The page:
This column/section is dedicated to the act of listening. That type of listening that could make you loose the perception of time and space, and could give a new sense to time and space.
I have a clear memory of the night when it was raining and we were coming home from shows or rehearsals. I have a mixture of sounds and noises in my ears from all the times I locked my car door and walked that bunch of feet to my house gate. Few sounds often interrupted by the tapping rain. A branch waving in the wind, the wet leaves sticking to the soles of my shoes, a fat car passing by playing some loud rock music.
Hearing my keys, my hands searching for my keys.
In order not to wake my parents up I would walk the hallway in the dark and to feel more comfortable I would close my eyes, count my steps and project my arms to feel the corners. Hearing the cracking of the bones of my feet. Open the door of my bedroom would always be the hardest part, the hardest hurdle to overcome, because it would definitely make noise.
In order not to open it loudly, I would pull the knob towards me and then jiggle it slowly like to unseal a vacuum-sealed package. T-tLAC-ta- tac…ok…GAME OVER.
When I went out in some club far away and came home late the soundscape from my car to my room was different, since not only the wind would talk to me but also the birds rising up singing. Here those who could be part of my mixtape: the red woodpecker “PIK PIK” “KIK KIK”, the green woodpecker “UHI IHI HIH IHIH”, the nuthatch and the jay “CIIP CIUP CIIP CIUP”, the swallow “CI CIP CI TRRRR“, the nightjar “TRRRRRRR TCI CIP”, the shrike “TR TR UIIII CI CIP“, the finch “CI CI CIIP UI UI TRR”, the wren “CI CI CIP TRRRIICIO TRTTT CIP CIP”, the redstart, the blackcap “CU CII CU CYCY TRTR”, the titmouse “UIZZO UIZZO UIZZO UIZZO UIII”. And the late night owls: the tawny owl “UI UI UI”, the coquette “AAAA AAAA” (Micheal Jackson style), the barn owl “CRRRRSSSS CRRRSSSRRSSS”, and the screech owl “UUUU UUUU”.
In few words my hood was pretty crowded. It was pretty clear to me, they were angry because I was coming home late, they couldn’t understand how one could sacrifice hours of sleep to go listen to some electronic music.
This second chapter is about nighttime mixtape, like those that you’ve been wisely preparing for ages, or that you’re preparing now.
Cuddle your eardrums and try to hear your own personal mixtape, the one of the few steps before going to asleep or before making coffee with the angry birds or with your parents, your partners, your friends, angry or not.
Here’s a little game to play with your friends, family or on your own. It’s one of the “100 Exercises in Listening and Soundmaking” by R. Murray Schafer. I’ll give you one of these games for each playlist.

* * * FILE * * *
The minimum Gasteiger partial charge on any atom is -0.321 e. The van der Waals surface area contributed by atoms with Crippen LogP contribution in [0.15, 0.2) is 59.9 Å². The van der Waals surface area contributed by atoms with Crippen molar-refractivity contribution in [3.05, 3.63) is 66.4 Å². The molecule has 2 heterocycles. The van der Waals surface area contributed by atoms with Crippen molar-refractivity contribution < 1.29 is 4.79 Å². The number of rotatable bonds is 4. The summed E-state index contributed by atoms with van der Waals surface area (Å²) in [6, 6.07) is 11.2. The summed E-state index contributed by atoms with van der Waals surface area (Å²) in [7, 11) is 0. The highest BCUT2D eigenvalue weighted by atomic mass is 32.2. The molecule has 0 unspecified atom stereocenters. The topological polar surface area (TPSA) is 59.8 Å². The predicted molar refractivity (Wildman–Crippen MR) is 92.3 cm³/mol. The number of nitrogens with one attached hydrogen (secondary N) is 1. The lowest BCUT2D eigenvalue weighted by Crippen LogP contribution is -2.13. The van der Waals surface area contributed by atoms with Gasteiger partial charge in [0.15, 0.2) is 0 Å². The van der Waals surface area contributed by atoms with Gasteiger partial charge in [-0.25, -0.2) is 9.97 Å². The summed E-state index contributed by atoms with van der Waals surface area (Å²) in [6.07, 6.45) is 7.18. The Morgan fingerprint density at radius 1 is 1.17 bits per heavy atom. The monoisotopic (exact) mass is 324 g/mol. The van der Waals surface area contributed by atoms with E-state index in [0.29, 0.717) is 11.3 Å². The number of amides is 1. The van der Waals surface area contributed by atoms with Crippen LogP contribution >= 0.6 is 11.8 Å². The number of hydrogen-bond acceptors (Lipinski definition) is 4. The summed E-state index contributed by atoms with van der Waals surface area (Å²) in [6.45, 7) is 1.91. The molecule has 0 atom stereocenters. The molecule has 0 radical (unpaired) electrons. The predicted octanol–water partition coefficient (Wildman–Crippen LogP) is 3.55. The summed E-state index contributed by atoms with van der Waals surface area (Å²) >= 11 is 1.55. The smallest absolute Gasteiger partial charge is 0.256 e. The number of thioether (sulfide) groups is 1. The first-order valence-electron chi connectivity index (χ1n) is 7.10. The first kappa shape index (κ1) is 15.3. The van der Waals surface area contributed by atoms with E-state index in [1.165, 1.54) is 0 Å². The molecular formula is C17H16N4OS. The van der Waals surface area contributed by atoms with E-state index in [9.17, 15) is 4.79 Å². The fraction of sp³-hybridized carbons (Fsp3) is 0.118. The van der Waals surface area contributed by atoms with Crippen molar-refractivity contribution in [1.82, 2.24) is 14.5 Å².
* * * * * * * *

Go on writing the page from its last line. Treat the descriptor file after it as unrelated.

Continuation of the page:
2– Label natural sounds with N, human sounds with H and sounds of technology with T. What’s the predominant category?
Write down C for continuous, R for repetitive, S for single for each of your sounds.
1. Dusk – Annea Lockwood (New Zeland 1939) is an American Composer. She studied composition at the Royal College of Music in London and she attended the International Summer Course for New Music Darmstadt. She study electronic music with Gottfried Michael Koenig. She is similar to the American school of Oliveros, Cage and The Sonic.
Arts Union. Her work is based on field recordings and soundscape composition.
2. Amare Videre Est – Nite Lite
Very few information about this American band. Nite Lite (Philip and Myste French) put together some recordings taken in 2012 on the Tabor mountain in Oregon and released them in the album <i>Megrez </i>(2013, Desire Path recordings).
3. On Birds I (INTERVIEW) – Olivier Messiaen
Olivier Messiaen (1908-1992) was a French composer and ornithologist.
The fragments (3 and 6) are taken from an interview where Messiaen describes how he studied birds’ chant and translated it into music, writing scores for piano and orchestra among which is the work <i>Catalogue d’oiseaux </i>(birds’ catalogue), composed between 1956 and 1958.
4. Night Music – Christian Marclay
American artist and composer, his research is focused on the origins of French concrete music. He uses samples from LPs of any music genre, that he handles (even literally) till he damages the support itself.
5. Sista Gangen – Francesco Giannico
Italian visual artist and electronic musician he composes soundscapes and meditative music. in 2010 he funds together with Alessio Ballerini AIPS (Archivio Italiano Paesaggi Sonori/Italian Archive for Soundscapes).
6. On Birds II (INTERVIEW) – Olivier Messiaen
7. Sequential Circuits – Panda Bear
Benjamin Lennox loves pandas, at the point that he wants us to call him Panda Bear.
Sequential Circuits is part of his last album <i>Panda Bear Meets the Grim Reaper</i>. His music his a mix of electronic and psychedelic music.
Front cover of Circa 1983